https://www.nytimes.com/2018/05/26/world/americas/el-salvador-el-mazote-massacre.html

.IMG_2136.thumb.JPG.2a3cc27d8d1a9dfe0b5a541ec1bee293.JPG

 

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On 5/27/2018 at 10:32 AM, DeirdreBell said:

I'm sure this is just one of those coincidences, but when I read this NY Times article about this 1981 massacre in El Salvador something jumped right out of the photo at me.  Do you see it?  It's a photo of the memorial to the victims of the El Mozote massacre, where 1,000 men, women and children were slaughtered by US backed Salvadoran troops.  Do the cut out figures holding hands look a whole lot like the cover of Songs of Experience?  I am not saying it's intentional at all.  Just one of those crazy coincidences, especially considering U2's commentary on El Salvador,  Bullet the Blue Sky, Mother's of the Disappeared, etc.   Possibly the hand holding duo is just etched in my brain from logging on here all the time.  But I'll take it as an opportunity and run with it - to remember the victims, learn about the history, and remind complainers that U2's political voice didn't start with Trump.  BTBS is about US involvement in these massacres.  (The man with the face "red like a rose on a thorn bush" is Reagan, for you young 'uns who might not recall Ronnie's rosy cheeks.) The Salvadoran military unit at El Mozote was US trained,  armed and advised, and we possibly provided air reconnaissance.   I'm no expert.  Just reading about it with renewed interest this morning.  The El Salvadoran generals called their scorched-earth tactics of killing whole villages "draining the sea" and "drying up the ocean."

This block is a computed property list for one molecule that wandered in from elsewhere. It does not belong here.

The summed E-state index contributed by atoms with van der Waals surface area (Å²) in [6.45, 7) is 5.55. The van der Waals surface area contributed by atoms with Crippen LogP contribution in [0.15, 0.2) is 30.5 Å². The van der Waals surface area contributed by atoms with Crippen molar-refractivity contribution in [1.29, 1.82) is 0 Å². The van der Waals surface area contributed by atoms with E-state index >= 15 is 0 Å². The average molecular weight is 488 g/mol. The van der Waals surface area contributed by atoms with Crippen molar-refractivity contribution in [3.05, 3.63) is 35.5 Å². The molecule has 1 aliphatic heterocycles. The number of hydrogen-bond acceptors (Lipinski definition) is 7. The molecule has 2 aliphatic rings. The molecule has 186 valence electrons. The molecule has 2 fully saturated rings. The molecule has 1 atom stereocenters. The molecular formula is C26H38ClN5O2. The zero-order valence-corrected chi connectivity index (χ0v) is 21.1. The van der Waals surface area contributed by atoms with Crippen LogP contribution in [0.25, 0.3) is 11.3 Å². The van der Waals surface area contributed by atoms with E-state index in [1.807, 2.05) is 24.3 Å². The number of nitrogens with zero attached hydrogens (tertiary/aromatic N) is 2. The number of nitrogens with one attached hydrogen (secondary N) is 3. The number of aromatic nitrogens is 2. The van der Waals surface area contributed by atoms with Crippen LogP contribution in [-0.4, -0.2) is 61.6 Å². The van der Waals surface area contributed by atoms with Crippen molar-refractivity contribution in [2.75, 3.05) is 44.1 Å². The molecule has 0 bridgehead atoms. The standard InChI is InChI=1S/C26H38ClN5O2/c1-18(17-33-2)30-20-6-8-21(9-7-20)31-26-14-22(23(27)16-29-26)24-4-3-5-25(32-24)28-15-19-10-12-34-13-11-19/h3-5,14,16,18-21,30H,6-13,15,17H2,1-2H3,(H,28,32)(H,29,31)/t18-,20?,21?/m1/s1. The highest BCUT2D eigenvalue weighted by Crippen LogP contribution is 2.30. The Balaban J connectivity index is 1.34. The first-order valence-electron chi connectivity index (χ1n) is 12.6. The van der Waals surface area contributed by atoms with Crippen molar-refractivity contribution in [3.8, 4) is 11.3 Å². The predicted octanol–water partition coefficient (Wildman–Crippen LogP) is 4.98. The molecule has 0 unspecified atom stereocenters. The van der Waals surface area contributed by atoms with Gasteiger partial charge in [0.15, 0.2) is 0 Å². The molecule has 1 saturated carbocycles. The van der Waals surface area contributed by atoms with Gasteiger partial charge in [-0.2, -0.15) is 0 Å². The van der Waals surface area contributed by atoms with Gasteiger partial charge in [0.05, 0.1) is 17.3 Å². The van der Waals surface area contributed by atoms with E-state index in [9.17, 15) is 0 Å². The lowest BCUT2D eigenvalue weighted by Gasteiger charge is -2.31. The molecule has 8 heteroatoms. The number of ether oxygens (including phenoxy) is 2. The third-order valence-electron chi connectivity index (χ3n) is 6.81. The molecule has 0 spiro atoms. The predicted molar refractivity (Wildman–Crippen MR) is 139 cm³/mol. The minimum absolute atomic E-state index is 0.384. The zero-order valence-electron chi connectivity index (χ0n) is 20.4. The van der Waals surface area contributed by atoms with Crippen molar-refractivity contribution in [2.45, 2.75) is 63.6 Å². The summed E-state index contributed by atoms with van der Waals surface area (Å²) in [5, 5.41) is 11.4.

The Salvadoran perpetrators are just now being brought to trial for war crimes, 30 years later.  Two state officials had to be retrieved from Miami where they had been living after Bush I granted them asylum.    The  accounts of the massacre, contained in the article, are horrific.  "They killed the children last, firing a barrage of bullets into the convent and then setting it aflame." We hear their heartbeats.